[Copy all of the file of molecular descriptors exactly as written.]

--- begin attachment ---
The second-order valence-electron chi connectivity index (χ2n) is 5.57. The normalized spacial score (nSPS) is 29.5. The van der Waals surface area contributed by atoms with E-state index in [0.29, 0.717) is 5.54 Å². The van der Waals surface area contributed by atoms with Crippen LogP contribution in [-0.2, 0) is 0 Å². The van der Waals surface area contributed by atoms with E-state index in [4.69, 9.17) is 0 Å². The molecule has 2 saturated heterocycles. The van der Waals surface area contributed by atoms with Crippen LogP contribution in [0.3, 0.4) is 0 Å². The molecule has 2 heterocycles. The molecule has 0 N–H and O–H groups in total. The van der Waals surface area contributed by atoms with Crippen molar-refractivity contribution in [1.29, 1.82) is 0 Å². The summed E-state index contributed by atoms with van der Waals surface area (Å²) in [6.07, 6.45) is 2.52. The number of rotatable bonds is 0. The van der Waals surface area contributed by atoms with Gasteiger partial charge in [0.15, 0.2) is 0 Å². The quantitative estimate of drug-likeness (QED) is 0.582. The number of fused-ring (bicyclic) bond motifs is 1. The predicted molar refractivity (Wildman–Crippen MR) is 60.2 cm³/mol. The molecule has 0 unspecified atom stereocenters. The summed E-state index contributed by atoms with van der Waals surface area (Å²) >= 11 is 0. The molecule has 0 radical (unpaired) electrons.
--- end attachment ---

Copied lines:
The second-order valence-electron chi connectivity index (χ2n) is 5.57. The normalized spacial score (nSPS) is 29.5. The van der Waals surface area contributed by atoms with E-state index in [0.29, 0.717) is 5.54 Å². The van der Waals surface area contributed by atoms with Crippen LogP contribution in [-0.2, 0) is 0 Å². The van der Waals surface area contributed by atoms with E-state index in [4.69, 9.17) is 0 Å². The molecule has 2 saturated heterocycles. The van der Waals surface area contributed by atoms with Crippen LogP contribution in [0.3, 0.4) is 0 Å². The molecule has 2 heterocycles. The molecule has 0 N–H and O–H groups in total. The van der Waals surface area contributed by atoms with Crippen molar-refractivity contribution in [1.29, 1.82) is 0 Å². The summed E-state index contributed by atoms with van der Waals surface area (Å²) in [6.07, 6.45) is 2.52. The number of rotatable bonds is 0. The van der Waals surface area contributed by atoms with Gasteiger partial charge in [0.15, 0.2) is 0 Å². The quantitative estimate of drug-likeness (QED) is 0.582. The number of fused-ring (bicyclic) bond motifs is 1. The predicted molar refractivity (Wildman–Crippen MR) is 60.2 cm³/mol. The molecule has 0 unspecified atom stereocenters. The summed E-state index contributed by atoms with van der Waals surface area (Å²) >= 11 is 0. The molecule has 0 radical (unpaired) electrons.